Oklahoma is one of many states that doesn’t have strict laws surrounding domestic abuse violations and firearm possession. According to law enforcement and FBI data, 28 people in Tulsa and a total of 147 in Oklahoma were fatally shot by their dating partner, spouse or former spouse between 2006 and 2014. This gun violence is disproportionate towards women, landing Oklahoma as one of the top ten states with the highest number of women killed by men for the last three years.
Guns seem like a clear problem in homes housing domestic abuse, and many states have implemented stricter laws that can strip dangerous households of their firearms. However, Oklahoma law states that a firearm can only be taken in domestic abuse cases ‘provided an arrest is made, if possible, at the same time.’
This means that guns, should that small window of opportunity be missed, will remain in violent households.
You’d think common sense would win out in most cases, but the case of the now deceased Ms. Dye proves otherwise. Living in Oklahoma, Ms. Dye filed for divorce in July of 2010 and obtained an emergency order of protection from her husband, Raymond Dye. She and her family knew that he owned guns, and asked local police that they be removed. The pleas were not answered. Weeks later, her truck was blocked in at a bank parking lot by her husband who shot her to death with a .357 revolver and killed himself with a .45 caliber semiautomatic pistol.
In Washington, Stephanie Holten almost lost her life to lax surrender laws. Although she specifically informed the court that her former husband had threatened to put a gun in her mouth and kill her, the only actions that were taken were to prevent Mr. Holten from approaching her.
Twelve hours after being served the order, Mr. Holten trapped Stephanie and her children in her home with a semi automatic rifle bought months before. Luckily, she managed to contact police in time to stop her family’s murder, but the fact that this confrontation can be even be reached despite such clear warnings is baffling.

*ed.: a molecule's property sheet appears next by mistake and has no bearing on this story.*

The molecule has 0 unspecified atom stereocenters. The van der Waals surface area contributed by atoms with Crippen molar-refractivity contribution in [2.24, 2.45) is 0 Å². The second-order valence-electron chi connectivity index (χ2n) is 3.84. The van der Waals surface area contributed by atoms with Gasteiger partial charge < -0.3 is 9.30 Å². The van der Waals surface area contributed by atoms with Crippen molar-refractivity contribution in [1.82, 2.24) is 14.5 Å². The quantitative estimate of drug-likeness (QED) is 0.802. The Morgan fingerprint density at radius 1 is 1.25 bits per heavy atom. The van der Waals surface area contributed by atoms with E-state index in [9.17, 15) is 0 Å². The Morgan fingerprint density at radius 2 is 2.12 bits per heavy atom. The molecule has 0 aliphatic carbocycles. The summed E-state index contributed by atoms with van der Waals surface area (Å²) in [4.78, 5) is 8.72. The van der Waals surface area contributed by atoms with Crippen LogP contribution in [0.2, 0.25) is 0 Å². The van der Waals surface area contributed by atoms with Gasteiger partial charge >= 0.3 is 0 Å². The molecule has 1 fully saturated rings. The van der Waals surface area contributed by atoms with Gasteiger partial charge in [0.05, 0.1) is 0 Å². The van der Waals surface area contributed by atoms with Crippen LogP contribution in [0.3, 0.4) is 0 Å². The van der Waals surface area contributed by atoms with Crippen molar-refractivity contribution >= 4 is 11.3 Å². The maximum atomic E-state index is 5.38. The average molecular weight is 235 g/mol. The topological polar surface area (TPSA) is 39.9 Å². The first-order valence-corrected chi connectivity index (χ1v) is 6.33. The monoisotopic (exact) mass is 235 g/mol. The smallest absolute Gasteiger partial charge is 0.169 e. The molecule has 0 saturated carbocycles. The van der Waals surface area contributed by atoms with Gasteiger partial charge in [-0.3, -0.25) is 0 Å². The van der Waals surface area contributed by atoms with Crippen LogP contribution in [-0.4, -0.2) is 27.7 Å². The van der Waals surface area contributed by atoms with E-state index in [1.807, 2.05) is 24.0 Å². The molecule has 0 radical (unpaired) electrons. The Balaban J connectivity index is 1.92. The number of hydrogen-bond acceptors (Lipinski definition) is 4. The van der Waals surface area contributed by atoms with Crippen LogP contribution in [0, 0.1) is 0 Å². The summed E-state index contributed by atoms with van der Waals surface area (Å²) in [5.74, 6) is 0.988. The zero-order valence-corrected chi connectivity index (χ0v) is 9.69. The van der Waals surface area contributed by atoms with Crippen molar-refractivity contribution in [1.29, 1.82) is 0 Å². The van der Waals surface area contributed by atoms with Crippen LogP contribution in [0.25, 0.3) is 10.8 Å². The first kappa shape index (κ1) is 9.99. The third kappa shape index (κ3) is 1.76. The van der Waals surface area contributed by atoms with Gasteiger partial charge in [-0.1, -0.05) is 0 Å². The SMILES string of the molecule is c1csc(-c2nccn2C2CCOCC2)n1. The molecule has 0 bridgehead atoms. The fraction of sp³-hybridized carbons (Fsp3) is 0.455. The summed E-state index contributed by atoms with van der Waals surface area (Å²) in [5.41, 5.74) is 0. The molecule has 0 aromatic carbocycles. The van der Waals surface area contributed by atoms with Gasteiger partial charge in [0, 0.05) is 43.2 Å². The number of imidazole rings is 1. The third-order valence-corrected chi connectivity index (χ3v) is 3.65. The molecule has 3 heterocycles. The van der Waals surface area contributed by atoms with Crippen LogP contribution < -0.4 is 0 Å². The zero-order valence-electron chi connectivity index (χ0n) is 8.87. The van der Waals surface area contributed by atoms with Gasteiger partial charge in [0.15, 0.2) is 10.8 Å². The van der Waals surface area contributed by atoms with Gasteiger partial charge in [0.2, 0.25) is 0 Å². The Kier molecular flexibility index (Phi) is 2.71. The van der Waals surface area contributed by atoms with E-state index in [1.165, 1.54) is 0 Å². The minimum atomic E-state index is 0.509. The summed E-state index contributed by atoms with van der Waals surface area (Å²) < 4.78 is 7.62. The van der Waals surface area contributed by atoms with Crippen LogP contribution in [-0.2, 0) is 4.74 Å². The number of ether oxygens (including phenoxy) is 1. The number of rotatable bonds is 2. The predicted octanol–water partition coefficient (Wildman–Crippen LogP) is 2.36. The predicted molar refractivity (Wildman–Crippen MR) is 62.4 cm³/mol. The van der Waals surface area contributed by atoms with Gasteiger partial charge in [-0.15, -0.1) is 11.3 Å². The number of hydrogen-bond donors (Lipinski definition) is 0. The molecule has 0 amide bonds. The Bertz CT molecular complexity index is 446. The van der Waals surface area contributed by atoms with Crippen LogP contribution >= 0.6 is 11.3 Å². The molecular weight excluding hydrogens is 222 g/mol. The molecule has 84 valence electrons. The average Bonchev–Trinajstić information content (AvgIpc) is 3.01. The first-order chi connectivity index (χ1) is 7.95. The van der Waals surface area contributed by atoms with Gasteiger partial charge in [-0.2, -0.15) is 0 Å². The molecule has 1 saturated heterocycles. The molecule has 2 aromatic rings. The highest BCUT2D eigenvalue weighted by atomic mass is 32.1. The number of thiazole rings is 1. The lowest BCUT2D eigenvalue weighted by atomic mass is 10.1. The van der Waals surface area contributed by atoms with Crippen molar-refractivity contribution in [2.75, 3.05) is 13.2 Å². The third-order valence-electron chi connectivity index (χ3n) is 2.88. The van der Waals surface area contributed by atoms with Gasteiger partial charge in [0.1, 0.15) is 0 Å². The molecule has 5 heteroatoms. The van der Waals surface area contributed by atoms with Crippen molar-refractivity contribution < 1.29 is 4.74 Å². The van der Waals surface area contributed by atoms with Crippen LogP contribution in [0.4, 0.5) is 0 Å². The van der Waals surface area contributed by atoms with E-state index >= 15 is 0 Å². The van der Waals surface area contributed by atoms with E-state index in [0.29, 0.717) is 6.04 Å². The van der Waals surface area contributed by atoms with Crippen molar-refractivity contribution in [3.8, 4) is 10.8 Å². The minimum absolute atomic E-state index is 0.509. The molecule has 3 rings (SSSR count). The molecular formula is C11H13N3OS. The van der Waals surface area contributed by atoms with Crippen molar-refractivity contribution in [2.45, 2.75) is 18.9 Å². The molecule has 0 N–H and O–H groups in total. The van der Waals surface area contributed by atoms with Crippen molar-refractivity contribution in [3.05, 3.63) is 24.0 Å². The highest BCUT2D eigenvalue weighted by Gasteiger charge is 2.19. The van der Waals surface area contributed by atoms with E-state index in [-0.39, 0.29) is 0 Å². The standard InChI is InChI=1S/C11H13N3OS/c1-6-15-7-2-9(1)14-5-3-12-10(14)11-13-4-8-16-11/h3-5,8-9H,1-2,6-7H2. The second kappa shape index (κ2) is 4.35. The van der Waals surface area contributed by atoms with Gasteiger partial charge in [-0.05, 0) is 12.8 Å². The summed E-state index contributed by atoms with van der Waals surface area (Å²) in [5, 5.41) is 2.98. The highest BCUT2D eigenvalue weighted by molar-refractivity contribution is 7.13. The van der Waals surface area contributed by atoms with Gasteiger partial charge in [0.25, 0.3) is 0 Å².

If common sense in legislation is ignored, some interest group can likely be blamed. Like so many other cases that have led to the loss of human life in recent years, the National Rifle Association seems a likely candidate. After a Washington Democrat pushed a bill requiring the surrender of firearms under temporary protective orders, the NRA claimed it granted “extraordinarily broad authority to strip firearms rights.” Despite the counterargument that a temporary protective order’s issue is the most dangerous time for potential victims and that the seizure may only be temporary, the bill was not passed.
On the other hand, California, Hawaii and Massachusetts seize firearms in all cases of domestic abuse. Several other states have variations of seizure, including Connecticut and Florida, who prohibit gun possession in cases of protective orders. All these changes have led to a nineteen percent reduction in intimate partner homicides. Compare this to Oklahoma, where half of the 16 women killed in 2013 by their current or ex-partner were fatally shot.
With defensive interest groups like the NRA, common sense legislation that would allow the confiscation of firearms during the ‘cooling off’ of a protective order can’t be passed. The NRA even stopped a moderate bill in Washington claiming that guns should be seized only when full protective orders are announced.
At this point, the issue has very little to do with citizens’ rights and more to do with a power hold on legislation. Well-meant bills are being turned away as useless ‘power grabs’ by anti-gun parties. If the NRA continues to blindly bark at any gun legislation laws, more people will be hurt in cases where a shooting could have been avoided.